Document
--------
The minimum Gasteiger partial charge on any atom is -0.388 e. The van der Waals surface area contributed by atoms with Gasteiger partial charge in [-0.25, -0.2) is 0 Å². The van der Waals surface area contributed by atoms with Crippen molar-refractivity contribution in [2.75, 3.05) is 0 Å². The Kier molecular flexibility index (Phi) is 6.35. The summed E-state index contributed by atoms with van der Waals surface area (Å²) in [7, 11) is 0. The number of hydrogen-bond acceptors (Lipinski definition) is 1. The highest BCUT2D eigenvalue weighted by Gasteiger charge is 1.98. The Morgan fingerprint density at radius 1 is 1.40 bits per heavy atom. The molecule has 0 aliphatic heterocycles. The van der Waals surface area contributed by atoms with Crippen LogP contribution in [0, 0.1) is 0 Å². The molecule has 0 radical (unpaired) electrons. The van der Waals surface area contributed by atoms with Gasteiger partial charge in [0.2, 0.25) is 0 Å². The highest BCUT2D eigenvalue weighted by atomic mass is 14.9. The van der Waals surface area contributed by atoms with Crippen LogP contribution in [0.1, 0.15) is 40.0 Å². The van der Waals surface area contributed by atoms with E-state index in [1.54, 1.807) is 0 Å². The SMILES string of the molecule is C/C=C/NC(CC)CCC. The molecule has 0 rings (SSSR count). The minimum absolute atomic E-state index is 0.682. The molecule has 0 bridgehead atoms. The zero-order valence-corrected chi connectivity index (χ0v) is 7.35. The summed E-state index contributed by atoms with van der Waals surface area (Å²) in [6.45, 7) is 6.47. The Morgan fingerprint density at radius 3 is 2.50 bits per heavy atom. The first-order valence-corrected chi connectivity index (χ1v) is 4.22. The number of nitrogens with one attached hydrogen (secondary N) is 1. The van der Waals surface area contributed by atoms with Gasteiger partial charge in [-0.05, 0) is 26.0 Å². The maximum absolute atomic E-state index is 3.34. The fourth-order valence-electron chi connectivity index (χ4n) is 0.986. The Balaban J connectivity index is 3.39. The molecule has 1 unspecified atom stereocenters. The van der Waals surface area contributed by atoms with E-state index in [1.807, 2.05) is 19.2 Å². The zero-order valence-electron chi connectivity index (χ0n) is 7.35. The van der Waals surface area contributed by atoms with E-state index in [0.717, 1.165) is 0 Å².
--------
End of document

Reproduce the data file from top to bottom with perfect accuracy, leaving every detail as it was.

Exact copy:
The minimum Gasteiger partial charge on any atom is -0.388 e. The van der Waals surface area contributed by atoms with Gasteiger partial charge in [-0.25, -0.2) is 0 Å². The van der Waals surface area contributed by atoms with Crippen molar-refractivity contribution in [2.75, 3.05) is 0 Å². The Kier molecular flexibility index (Phi) is 6.35. The summed E-state index contributed by atoms with van der Waals surface area (Å²) in [7, 11) is 0. The number of hydrogen-bond acceptors (Lipinski definition) is 1. The highest BCUT2D eigenvalue weighted by Gasteiger charge is 1.98. The Morgan fingerprint density at radius 1 is 1.40 bits per heavy atom. The molecule has 0 aliphatic heterocycles. The van der Waals surface area contributed by atoms with Crippen LogP contribution in [0, 0.1) is 0 Å². The molecule has 0 radical (unpaired) electrons. The van der Waals surface area contributed by atoms with Gasteiger partial charge in [0.2, 0.25) is 0 Å². The highest BCUT2D eigenvalue weighted by atomic mass is 14.9. The van der Waals surface area contributed by atoms with Crippen LogP contribution in [0.1, 0.15) is 40.0 Å². The van der Waals surface area contributed by atoms with E-state index in [1.54, 1.807) is 0 Å². The SMILES string of the molecule is C/C=C/NC(CC)CCC. The molecule has 0 rings (SSSR count). The minimum absolute atomic E-state index is 0.682. The molecule has 0 bridgehead atoms. The zero-order valence-corrected chi connectivity index (χ0v) is 7.35. The summed E-state index contributed by atoms with van der Waals surface area (Å²) in [6.45, 7) is 6.47. The Morgan fingerprint density at radius 3 is 2.50 bits per heavy atom. The first-order valence-corrected chi connectivity index (χ1v) is 4.22. The number of nitrogens with one attached hydrogen (secondary N) is 1. The van der Waals surface area contributed by atoms with Gasteiger partial charge in [-0.05, 0) is 26.0 Å². The maximum absolute atomic E-state index is 3.34. The fourth-order valence-electron chi connectivity index (χ4n) is 0.986. The Balaban J connectivity index is 3.39. The molecule has 1 unspecified atom stereocenters. The van der Waals surface area contributed by atoms with E-state index in [1.807, 2.05) is 19.2 Å². The zero-order valence-electron chi connectivity index (χ0n) is 7.35. The van der Waals surface area contributed by atoms with E-state index in [0.717, 1.165) is 0 Å².